Northampton Community College, in Bethlehem, Penn., was an early adopter in terms of social media. In this blog entry, Heidi Butler, director of public information and community relations, shares lessons learned with Melissa Starace, director of alumni affairs.
MS: What social media initiatives is your institution currently engaged in?
HB: Facebook is definitely the most popular. The college mascot has been our “face” on Facebook for the past four years. Although he’s unusual looking, he’s a popular guy. We also have an official fan page. As of this fall, quite a few college departments are starting to add their own pages as well. We were excited to be one of the first community colleges to qualify for an EDU channel on YouTube. Videos posted there average about 4000 clicks a month. We haven’t done as much as some other colleges with LinkedIn, but we have groups for faculty and staff and for students and alumni. We have a fairly robust site on Wikipedia and a small photo collection on Flickr. We also tweet at NorthamptonComm and nccfan.
MS: Which initiatives do you think are most effective?
HB: Different tools are effective for different purposes. Facebook is great for communicating with students, promoting participation in campus life, and monitoring student opinion. YouTube also generates excitement about student activities and gives prospective students — including international students — a feel for campus life. Twitter helps us connect with the media and with some alumni. And, whether you’re a Wikipedia fan or not, there’s no doubt prospective employees, students and funding sources look there for information. You can’t afford to neglect it. One benefit of Facebook we didn’t expect is that it has helped attract a lot of visitors to the college website. Links posted on Facebook usually result in 2,000-3,000 page views a month for news articles on the website.
MS: What have you tried that you think hasn’t worked?
HB: We are no longer doing regular updates on MySpace. It is easier to interact with students on Facebook. Most students seem to have migrated there.
MS: Does Northampton have a social media policy?
HB: We chose to go with guidelines rather than with a policy. They have been well received. Social media is new territory for many of our faculty and staff. They seem to appreciate having some tips.
MS: Looking forward, what social media initiatives are you considering?
HB: We definitely need to expand LinkedIn as a resource for students and alumni who are job-hunting. We also hope to use Facebook and YouTube to market non-credit courses. We haven’t done that before. And we want to make our social media sites more prominent on the college website.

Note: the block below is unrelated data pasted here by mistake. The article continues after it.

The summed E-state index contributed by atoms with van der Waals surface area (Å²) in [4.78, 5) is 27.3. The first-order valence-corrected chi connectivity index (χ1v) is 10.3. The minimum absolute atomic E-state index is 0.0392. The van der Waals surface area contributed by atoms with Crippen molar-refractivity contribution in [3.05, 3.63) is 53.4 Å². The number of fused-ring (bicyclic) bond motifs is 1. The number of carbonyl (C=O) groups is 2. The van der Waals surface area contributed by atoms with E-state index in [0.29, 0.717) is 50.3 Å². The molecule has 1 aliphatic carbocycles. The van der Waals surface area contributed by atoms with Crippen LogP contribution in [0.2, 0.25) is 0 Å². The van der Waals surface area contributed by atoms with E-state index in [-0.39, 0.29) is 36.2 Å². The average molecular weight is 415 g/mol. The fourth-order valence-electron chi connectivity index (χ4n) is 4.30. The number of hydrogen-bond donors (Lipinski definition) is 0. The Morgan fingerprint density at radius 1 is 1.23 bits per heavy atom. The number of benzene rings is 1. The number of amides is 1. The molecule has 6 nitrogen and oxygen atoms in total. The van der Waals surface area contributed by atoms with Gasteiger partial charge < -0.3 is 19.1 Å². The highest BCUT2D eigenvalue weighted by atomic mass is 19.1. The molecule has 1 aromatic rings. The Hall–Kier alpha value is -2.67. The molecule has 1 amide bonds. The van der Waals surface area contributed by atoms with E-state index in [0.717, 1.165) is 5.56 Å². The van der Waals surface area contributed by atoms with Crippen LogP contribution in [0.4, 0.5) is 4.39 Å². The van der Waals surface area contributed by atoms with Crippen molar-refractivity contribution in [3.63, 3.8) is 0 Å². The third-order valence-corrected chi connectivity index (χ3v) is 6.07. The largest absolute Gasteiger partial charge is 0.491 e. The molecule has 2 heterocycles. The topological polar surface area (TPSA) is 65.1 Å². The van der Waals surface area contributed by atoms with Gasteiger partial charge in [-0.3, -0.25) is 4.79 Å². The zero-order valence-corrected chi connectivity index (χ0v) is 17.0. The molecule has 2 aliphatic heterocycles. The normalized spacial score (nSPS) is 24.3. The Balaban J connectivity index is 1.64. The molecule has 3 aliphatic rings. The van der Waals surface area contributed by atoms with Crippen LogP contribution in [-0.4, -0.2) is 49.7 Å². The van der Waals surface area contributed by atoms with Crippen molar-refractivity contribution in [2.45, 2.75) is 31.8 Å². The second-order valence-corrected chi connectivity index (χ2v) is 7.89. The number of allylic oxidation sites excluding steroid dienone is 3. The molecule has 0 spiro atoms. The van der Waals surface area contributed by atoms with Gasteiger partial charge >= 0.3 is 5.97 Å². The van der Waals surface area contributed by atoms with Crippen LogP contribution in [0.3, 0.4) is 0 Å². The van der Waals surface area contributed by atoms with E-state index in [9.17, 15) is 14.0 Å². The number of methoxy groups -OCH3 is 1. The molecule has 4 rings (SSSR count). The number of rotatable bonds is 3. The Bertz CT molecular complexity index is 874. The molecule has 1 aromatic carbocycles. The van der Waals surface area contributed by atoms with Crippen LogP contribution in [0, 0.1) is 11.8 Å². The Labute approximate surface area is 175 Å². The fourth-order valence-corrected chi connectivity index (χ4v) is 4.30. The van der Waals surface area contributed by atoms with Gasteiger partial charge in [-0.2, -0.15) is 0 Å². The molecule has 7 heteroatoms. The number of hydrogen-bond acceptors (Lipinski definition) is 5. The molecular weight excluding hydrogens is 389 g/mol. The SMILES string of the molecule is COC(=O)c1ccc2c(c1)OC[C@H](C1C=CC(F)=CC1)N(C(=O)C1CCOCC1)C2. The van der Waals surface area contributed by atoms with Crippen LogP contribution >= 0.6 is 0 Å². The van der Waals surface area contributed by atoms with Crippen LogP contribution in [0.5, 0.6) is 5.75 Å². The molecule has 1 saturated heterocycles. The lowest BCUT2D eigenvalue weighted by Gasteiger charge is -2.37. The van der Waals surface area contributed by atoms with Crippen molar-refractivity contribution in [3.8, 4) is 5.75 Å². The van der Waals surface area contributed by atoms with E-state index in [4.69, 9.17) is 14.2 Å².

MS: Are social media initiative integrated into your strategic communications plan?
HB: Goals for social media are incorporated into the public information annual plan, into the institutional advancement action plan, and into the crisis communications plan. Now that we have our sites established, we’re starting to pay more attention to metrics, measuring not just how many fans we have and how many clicks the sites get, but how much interactivity there is. I wish we could say that we’ve found a foolproof formula for gauging what works and what doesn’t. We haven’t, but we’ve got data that tells us more than we knew before.
MS: How are your social media initiatives organized and resourced?
HB: Public information staff members take the lead in social media initiatives and support other offices and organizations that want to become involved. The staff consists almost entirely of part-timers. One is the voice of the mascot on Facebook. Another coordinates the fan page. Another one manages the YouTube channel and Wikipedia. Two of us tweet. We offer workshops for faculty and staff who want to learn more about social media, and facilitate “SMUG,” the social media users group on campus. This is on top of other responsibilities. There is no budget line for social media, but the college has invested in some professional development for staff involved in this work.
MS: What do you wish you knew when you were first exploring social media initiatives that you know now?
HB: How useful social media would be for market research and student engagement, as well as for communicating with external publics.
MS: What social media resources would you recommend to your peers, and what resources do you wish were available?
HB: CASE and Ragan Communications both offer excellent workshops and webinars on social media. The tools are changing so rapidly that it’s also helpful to scan the PR Daily newsfeed on a regular basis.
MS: What are the two most important pieces of advice you would give to someone planning to launch any type of social media initiative today?
HB: One: Have courage. Best practices are still being developed, so trial and error is part of the process. You can learn from students, and you can learn by watching what other organizations do. You’re still going to make some mistakes. Move on! Attention spans tend to be short in social media!
Two: Team up with at least one other colleague so you can brainstorm, calm each other down when things go amiss, and share the workload when sites need to be monitored and updated on evenings and weekends (not that it takes long).